Throngs Flock to Science and Engineering Expo

Regrettably, I could only visit the USA Science and Engineering Festival Expo today.  Any opinions expressed below are based on what I saw today.  There were some interesting nuggets I discovered in my visit that I’ll post about later.

Just to get this out of the way – Francis Collins, National Institutes of Health Director, killed during his 20 minute set.  I think what doesn’t come through in the videos of Collins performing is the crowd enthusiasm (unless he’s only played dead rooms).  The crowd at the Expo was into it, enthusiastic, and I have to believe it helped Collins deliver his lyrics (based on older popular tunes à la Weird Al Yankovic) with brio.  So Joanna, it was closer to what you posted than what I thought.  And better.

While most people seemed to arrive in the afternoon, nearly all the booths and stages that I passed by were well attended throughout the day.  NASA, which probably does this kind of public outreach in its sleep by now, was out in force.  So were Duke, Purdue, Michigan Technological University and the University of Maryland.  Physics-related stuff seemed to get the most attention/interest, with lots of robotics demonstrations (some hands-on).

I have to think the organizers are pleased with the turnout, especially if Sunday was the lesser-attended day of the two.  Hopefully the Festival can take up a little more space next year, so that there’s not a several-block gap between the events on the Mall and those on Freedom and Wilson Plazas.  It might also help reduce the crowding around the various stages.  (That said, the Science Channel should have known they’d need a bigger tent to handle the crowd for Kari Byron.  Seriously.)  They’ll still need some firm asphalt to park all the mobile labs/demo spaces, so I don’t think the separation problem is completely solvable.  But I do think the Expo has demonstrated it could take up the space of the National Book Festival.

I do have a quibble and a nudge about the event.  The quibble is that it was not clear at the Expo that (presumably) the stage at the Natural History Museum was inside the building (nearly everything at the Expo was outside or in tents).  Given the need to pass through metal detectors for most Mall buildings, I hope that can be avoided in the future.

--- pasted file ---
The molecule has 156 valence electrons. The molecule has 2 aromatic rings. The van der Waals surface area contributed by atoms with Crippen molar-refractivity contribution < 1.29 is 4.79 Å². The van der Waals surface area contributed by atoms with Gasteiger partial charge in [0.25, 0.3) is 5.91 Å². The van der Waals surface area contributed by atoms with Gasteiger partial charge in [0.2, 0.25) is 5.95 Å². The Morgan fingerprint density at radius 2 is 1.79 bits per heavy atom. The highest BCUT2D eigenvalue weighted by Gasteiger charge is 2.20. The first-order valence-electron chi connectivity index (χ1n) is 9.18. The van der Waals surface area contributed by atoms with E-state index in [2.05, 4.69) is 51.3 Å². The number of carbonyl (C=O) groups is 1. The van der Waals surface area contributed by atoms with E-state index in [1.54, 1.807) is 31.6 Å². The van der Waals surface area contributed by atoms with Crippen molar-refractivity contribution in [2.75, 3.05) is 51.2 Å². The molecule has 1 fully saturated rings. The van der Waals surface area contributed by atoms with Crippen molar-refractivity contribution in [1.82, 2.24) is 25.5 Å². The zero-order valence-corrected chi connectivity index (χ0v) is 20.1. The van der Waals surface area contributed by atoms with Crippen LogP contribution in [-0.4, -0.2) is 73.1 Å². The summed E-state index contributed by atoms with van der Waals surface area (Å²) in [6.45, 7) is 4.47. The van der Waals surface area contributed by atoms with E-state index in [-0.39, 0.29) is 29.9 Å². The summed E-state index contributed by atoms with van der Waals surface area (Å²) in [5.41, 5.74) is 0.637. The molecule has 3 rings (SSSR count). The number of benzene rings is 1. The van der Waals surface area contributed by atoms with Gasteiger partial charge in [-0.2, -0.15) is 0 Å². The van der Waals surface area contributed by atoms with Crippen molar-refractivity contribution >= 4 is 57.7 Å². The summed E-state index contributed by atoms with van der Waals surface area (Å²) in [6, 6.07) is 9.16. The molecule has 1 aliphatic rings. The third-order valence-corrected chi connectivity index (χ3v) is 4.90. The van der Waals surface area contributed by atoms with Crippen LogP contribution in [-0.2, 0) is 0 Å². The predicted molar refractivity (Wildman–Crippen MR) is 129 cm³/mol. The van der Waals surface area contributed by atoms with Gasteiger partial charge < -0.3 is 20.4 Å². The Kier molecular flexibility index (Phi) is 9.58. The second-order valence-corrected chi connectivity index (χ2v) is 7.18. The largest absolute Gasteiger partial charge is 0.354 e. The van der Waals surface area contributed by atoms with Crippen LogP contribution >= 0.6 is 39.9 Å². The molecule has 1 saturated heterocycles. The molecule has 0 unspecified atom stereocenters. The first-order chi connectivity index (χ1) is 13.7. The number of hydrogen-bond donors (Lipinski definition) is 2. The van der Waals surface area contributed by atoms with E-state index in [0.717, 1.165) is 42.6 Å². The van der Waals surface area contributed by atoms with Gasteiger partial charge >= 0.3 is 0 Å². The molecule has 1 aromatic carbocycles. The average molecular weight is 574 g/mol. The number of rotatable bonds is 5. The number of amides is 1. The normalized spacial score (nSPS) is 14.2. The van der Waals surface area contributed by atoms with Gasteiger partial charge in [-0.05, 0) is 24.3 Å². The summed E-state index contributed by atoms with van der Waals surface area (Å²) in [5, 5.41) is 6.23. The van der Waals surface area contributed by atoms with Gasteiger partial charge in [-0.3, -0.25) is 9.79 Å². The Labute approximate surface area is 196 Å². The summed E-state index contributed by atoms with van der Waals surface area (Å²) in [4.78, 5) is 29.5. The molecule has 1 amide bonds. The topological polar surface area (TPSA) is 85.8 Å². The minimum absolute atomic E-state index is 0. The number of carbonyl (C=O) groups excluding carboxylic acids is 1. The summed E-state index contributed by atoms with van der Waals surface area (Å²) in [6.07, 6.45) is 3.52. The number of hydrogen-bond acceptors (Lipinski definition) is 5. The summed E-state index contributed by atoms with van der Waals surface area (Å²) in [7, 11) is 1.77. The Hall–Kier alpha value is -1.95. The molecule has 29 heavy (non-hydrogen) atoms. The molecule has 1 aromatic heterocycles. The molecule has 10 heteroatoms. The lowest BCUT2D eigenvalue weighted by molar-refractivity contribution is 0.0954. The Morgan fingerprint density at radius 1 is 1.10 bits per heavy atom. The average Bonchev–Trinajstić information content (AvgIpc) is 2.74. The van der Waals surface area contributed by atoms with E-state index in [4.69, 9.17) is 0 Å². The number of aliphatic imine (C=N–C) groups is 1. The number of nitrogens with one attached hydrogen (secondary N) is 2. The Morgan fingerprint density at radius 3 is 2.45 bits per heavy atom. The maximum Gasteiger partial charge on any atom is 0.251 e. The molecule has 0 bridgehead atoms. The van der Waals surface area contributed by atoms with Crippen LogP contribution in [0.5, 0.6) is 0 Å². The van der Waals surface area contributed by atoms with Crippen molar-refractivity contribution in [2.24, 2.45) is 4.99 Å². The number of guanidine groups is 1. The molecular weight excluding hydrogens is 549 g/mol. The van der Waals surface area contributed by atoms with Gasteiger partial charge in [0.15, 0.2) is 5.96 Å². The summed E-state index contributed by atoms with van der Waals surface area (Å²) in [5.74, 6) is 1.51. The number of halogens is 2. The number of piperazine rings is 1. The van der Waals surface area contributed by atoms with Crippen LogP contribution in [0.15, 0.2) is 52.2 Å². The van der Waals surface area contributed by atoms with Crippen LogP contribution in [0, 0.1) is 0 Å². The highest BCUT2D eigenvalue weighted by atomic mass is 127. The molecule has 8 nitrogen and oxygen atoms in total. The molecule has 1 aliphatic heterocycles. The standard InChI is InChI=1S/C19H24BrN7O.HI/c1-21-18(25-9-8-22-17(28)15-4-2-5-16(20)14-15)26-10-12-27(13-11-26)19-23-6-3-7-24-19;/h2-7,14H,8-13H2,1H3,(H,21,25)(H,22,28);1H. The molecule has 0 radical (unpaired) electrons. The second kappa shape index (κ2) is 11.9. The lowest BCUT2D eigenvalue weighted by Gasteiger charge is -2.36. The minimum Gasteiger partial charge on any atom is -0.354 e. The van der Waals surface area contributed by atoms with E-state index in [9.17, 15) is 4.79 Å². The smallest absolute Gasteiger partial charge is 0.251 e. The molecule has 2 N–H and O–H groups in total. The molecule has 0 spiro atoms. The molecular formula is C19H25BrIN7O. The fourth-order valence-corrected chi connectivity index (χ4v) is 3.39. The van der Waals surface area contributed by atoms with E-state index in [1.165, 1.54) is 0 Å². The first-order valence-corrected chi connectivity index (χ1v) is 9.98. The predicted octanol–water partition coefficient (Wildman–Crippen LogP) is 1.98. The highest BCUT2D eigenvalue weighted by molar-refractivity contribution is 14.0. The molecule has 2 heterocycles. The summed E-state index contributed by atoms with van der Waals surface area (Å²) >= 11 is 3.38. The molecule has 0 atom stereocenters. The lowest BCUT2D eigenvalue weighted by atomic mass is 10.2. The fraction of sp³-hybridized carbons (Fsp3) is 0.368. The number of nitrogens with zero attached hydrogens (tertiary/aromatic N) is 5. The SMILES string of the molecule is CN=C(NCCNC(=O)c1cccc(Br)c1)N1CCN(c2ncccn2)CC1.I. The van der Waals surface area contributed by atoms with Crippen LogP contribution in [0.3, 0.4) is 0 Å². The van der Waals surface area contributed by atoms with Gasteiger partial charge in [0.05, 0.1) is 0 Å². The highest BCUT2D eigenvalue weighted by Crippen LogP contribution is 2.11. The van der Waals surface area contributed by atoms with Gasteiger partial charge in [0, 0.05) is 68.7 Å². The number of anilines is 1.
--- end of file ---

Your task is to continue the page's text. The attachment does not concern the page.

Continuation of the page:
The nudge has to do with what appears to be the target audience.  As someone over the age of 18 and childless, while many of the booths covered science and engineering that I’m unfamiliar with, with rare exception it seemed like I wasn’t in the anticipated audience.  It wouldn’t surprise me if the Festival was marketed exclusively to kids, as I only found out about it through my blog-related research..

I know I may not be articulating this effectively, but if I look at the science festivals in the U.K., the British Science Festival foremost among them, events are targeted at multiple audiences.  I’m not as familiar with the Canadian Science and Technology Week, but it does seem to have events for different audiences (even though it’s apparently not well publicized.  I’m a big fan of encouraging kids to dive into science, technology, engineering and mathematics.  But I’m also a big fan of encouraging everyone to do that.  Hopefully the founders can move in that general direction.  I’d be interesting in trying to help make that happen.

Kudos to the organizers, sponsors, volunteers, and all the organizations that pitched in to make this possible.  This needs to happen more often, and in more places.

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5 thoughts on “Throngs Flock to Science and Engineering Expo

  1. For a first, it was great. For the second, in addition to your comments (I agree) it needs more professional organization – more space for people to see what is being shown, far better flow patterns for people who attend, better visual displays from a distance of 10 to 20 feet, etc. People trained in s&t exhibitions (museums, for instance) should be enlisted to help.

    • I think the display issue is more about bringing inside stuff to an outside venue than a lack of general display knowledge. Best example was that plenty of booths with monitors were present, but few of them dealt with the issue of sun glare.

      A lot of this, however, is a matter for the organizations staffing the booths. General layout, however, is more for the organizers. Maybe if they can get the big tents the Book Festival used (which no doubt require big sponsor bucks) some of this would solve itself.

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